3 Ways To Reduce High Blood Pressure

If you are concerned about having high blood pressure then it may time to take a look at how you can reduce your risk factors with some natural help.

 
 

Women often first encounter high blood pressure (hypertension) at menopause, particularly if on HRT, and it is no coincidence that is also when they start putting on weight.

Your blood pressure is the force that your blood exerts on the walls of your arteries and while it can change from minute to minute with changes in posture, exercise, stress or sleep, your doctor is usually looking for it to be less than 120 systolic and less than 80 diastolic for an adult.

Symptoms and risks of high blood pressure

Unfortunately it usually has no obvious symptoms and so at menopause it is worth while keeping an eye on your levels as untreated high blood pressure can lead to serious diseases, including stroke, heart disease and kidney failure.

In some rare cases, where a person has very high blood pressure, they can experience symptoms, including a persistent headache, blurred or double vision, nosebleeds and shortness of breath

Factors that can raise your risk are:

- your age as the risk of developing high blood pressure increases as you get older
- a family history of high blood pressure
- a high amount of salt in your food
- a lack of exercise
- being overweight or obese
- smoking
- drinking large amounts of alcohol

As high blood pressure is a risk factor for strokes and heart problems it is essential to get it under control and although medication may be needed if serious, initially it can be tackled with some more simple, natural methods.

3 Ways To Help Yourself

Although all these tips will help, they are best combined for maximum effect and to start getting your blood pressure under control.

1 Hormone balance

Once the natural production of oestrogen from the ovaries slows down, or stops, then production is shifted into the fat cells of the stomach so you start to see a bigger tummy, and along with this often goes some bloating. Increased oestrogen can be helpful for many menopause symptoms such as vaginal dryness, but when that oestrogen is not balanced by progesterone then you get symptoms related to it.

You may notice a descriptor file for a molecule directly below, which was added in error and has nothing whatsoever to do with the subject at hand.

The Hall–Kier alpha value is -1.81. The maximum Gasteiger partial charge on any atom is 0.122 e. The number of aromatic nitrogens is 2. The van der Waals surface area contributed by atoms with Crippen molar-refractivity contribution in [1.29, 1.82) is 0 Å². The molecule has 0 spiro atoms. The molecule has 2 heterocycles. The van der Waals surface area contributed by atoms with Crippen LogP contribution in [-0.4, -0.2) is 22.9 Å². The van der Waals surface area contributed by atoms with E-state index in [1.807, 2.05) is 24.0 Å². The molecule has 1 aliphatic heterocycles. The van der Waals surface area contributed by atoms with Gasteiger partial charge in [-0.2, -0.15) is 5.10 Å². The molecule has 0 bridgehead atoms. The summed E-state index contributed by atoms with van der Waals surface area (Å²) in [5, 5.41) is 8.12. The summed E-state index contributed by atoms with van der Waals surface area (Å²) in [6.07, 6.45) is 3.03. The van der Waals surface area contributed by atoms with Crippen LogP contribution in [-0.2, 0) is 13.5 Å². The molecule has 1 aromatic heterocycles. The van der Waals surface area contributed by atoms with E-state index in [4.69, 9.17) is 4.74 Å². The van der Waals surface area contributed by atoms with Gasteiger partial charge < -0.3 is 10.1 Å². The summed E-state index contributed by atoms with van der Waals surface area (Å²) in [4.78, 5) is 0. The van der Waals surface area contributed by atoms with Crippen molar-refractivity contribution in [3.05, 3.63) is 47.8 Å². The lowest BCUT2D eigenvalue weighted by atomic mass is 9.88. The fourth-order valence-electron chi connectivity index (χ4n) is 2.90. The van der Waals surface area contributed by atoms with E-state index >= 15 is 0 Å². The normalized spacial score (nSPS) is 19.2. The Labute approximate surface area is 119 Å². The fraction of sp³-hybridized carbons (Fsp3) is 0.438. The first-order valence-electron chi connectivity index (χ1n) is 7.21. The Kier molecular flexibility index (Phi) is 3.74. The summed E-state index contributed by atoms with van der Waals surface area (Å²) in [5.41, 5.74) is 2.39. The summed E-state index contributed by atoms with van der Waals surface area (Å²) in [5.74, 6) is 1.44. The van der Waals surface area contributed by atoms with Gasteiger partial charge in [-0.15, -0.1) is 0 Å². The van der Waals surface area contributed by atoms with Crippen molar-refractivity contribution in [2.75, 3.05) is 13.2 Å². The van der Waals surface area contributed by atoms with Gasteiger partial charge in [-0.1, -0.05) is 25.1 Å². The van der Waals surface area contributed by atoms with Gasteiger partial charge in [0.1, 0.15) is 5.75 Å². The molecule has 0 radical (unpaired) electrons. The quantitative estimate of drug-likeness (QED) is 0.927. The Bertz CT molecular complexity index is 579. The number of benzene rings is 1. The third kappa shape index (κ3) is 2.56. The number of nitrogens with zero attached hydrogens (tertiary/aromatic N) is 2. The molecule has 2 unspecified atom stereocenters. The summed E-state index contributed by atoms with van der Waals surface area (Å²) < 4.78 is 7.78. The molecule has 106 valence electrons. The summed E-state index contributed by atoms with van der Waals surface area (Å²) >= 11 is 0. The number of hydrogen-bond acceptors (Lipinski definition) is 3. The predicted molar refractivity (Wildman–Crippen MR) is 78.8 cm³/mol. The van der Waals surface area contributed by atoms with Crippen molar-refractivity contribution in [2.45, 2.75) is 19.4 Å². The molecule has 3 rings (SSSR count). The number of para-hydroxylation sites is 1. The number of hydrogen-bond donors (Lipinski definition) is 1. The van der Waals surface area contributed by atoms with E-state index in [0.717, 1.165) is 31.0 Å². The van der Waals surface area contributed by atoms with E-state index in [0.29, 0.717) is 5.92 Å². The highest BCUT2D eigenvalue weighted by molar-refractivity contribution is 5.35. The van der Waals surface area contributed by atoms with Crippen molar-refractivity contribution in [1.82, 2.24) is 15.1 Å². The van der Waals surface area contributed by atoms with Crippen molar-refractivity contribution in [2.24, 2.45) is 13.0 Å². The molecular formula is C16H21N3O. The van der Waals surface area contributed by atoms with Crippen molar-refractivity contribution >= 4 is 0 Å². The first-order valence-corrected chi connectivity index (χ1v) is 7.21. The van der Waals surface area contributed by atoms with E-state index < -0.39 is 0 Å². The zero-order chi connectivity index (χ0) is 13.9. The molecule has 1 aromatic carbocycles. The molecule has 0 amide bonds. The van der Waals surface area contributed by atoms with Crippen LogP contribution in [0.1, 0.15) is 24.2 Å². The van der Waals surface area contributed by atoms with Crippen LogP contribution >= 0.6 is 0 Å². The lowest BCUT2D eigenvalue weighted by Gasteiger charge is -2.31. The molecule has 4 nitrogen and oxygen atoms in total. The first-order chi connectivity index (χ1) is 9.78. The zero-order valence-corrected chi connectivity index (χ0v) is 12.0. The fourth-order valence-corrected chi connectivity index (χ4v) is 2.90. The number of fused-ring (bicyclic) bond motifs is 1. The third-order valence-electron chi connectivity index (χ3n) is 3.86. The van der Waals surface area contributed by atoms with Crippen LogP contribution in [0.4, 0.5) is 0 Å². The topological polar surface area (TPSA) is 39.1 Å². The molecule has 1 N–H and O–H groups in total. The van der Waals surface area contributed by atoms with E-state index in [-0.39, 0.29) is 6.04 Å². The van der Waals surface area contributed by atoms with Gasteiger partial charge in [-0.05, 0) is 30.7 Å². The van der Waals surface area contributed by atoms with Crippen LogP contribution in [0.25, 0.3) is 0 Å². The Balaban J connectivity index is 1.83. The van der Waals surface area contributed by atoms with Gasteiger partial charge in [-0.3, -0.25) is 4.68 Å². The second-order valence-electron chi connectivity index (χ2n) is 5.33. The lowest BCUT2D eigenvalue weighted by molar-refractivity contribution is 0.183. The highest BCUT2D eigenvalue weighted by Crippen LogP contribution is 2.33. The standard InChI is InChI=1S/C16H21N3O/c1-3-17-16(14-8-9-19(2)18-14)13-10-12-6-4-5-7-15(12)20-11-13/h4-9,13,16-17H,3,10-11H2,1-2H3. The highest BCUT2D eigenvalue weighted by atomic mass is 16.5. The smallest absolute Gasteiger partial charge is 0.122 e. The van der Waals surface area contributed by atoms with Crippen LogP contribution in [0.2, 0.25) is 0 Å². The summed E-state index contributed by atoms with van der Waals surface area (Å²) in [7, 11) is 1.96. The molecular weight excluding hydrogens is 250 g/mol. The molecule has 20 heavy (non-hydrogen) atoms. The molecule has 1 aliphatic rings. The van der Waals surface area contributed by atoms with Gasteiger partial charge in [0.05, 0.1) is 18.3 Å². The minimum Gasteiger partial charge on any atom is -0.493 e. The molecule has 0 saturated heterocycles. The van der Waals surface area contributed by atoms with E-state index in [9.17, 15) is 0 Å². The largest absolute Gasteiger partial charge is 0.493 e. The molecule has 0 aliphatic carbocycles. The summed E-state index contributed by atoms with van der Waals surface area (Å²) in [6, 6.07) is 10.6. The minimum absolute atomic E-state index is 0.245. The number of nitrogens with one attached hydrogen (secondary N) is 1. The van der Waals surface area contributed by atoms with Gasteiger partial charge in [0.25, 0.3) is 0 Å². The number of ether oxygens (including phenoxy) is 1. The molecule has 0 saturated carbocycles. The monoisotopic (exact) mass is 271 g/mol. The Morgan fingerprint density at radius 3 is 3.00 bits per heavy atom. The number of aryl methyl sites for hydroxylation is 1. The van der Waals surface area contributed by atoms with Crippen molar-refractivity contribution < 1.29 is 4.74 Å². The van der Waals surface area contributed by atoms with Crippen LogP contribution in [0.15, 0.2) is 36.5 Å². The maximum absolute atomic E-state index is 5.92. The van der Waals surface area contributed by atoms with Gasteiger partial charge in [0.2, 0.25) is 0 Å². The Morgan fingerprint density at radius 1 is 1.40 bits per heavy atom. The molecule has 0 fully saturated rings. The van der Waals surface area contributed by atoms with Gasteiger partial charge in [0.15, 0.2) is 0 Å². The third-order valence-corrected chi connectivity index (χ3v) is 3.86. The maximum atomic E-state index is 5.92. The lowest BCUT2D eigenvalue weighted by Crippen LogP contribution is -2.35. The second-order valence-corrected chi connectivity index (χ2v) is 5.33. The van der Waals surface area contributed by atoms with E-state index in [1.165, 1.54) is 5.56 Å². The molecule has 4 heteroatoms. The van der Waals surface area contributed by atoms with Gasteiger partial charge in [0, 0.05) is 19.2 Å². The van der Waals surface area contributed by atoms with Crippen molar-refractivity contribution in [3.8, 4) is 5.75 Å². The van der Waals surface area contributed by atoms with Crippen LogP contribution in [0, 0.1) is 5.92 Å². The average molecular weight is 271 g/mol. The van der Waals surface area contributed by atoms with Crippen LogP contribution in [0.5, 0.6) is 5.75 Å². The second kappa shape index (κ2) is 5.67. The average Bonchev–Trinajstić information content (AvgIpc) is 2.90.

If you are oestrogen dominant then you have lower progesterone levels than oestrogen and this can easily be remedied by using bioidentical natural progesterone cream. One of the main problems with oestrogen dominance is that acts to retain water in the body, a common source of excess weight and bloating and common with HRT use.

Progesterone promotes the elimination of oestrogen from tissues, and so acts as a diuretic to help shed excess weight and reduce bloating. Lowering your weight also lowers your blood pressure. In the USA Dr CW Randolf has written ‘From Belly Fat to Belly Flat’ about the ways progesterone can contribute to weight loss.

Helpful article:

http://www.bio-hormone-health.com/2014/06/06/what-signs-of-oestrogen-dominance-do-you-have/

2 Maintain a healthy weight

Because progesterone supports thyroid function, and also acts as a diuretic, this is how it helps regulate weight and encourages weight loss due to the excretion of excess fluid from the body. Elements of a healthy diet include fresh food, not processed, and a reduction in sugar and the Mediterranean diet is recommended for weight loss.